The bible tells us to be grateful.  1 Thessalonians tells us “give thanks in all circumstances; for this is the will of God in Christ Jesus for you.”  Why is this God’s will?  Same reason I teach my kids to be thankful for their meals, or a gift from a friend.  Because gratitude becomes a gateway to thankfulness and thankfulness becomes a gateway to joy.  Want to meet truly joyful people in the world?  They are those that are thankful and grateful for each friend, for special day, for each small blessing in their life.  Simply put: gratitude teaches us to live richer lives.

Sunday our head pastor RD preached on this and showed this powerful clip from Louie Schwartberg’s TED talk.  The whole video is good but if you are in a rush, skip ahead to 3:58 into the video to see a short video piece on GRATITUDE.  Trust me…you will be thankful you spent the few minutes watching it.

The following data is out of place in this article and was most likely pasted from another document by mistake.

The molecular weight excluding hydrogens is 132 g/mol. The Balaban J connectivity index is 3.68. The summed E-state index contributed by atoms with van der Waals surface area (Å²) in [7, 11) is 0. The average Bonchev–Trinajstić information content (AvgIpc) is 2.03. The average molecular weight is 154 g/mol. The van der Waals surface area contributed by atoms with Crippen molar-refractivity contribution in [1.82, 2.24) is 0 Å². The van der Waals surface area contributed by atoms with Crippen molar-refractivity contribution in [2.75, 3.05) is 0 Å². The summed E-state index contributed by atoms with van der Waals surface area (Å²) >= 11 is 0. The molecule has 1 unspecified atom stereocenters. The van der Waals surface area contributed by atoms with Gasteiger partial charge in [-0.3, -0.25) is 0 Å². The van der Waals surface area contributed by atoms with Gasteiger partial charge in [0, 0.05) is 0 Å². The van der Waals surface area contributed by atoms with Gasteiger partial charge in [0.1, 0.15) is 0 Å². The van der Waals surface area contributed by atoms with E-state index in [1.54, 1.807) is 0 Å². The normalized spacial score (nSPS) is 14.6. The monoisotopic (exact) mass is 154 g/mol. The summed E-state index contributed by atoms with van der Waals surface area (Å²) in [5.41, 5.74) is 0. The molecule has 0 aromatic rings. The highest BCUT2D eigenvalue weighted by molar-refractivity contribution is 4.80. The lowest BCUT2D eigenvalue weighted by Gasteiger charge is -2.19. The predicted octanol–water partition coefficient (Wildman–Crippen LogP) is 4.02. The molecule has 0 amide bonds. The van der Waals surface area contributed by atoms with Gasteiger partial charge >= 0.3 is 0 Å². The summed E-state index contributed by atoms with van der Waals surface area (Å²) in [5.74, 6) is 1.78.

May you be showered with good things.  And may you give thanks for it all.


Check out this blog

In Spiritual Practices,The Church on March 19, 2012 by scottsund

  A great post on communion from the real writer of our family.


God is in this place

In God's great love,Practicing Solitude,Spiritual Practices,The Journey on March 16, 2012 by scottsund Tagged: , ,

Heading south from the Edmonds Marine Beach Park, I set out on a hike into a driving rain this week.  I was off on a journey, in the worst weather imaginable, to be in nature and have some time to reflect.  I hiked over logs, near railroad tracks, and scrambled over rocks.  The tide was high so I didn’t have much beach to work with.  There was no one in the Off Leash Dog Area and as I continued south towards Richmond Beach I had the beach to myself.

It took a while to slow my brain down, to shut off email and to not check my phone.  I get out of practice with how to really enjoy a hike…you have to tell your brain to stop doing and learn to just be for a while.  This is difficult for me.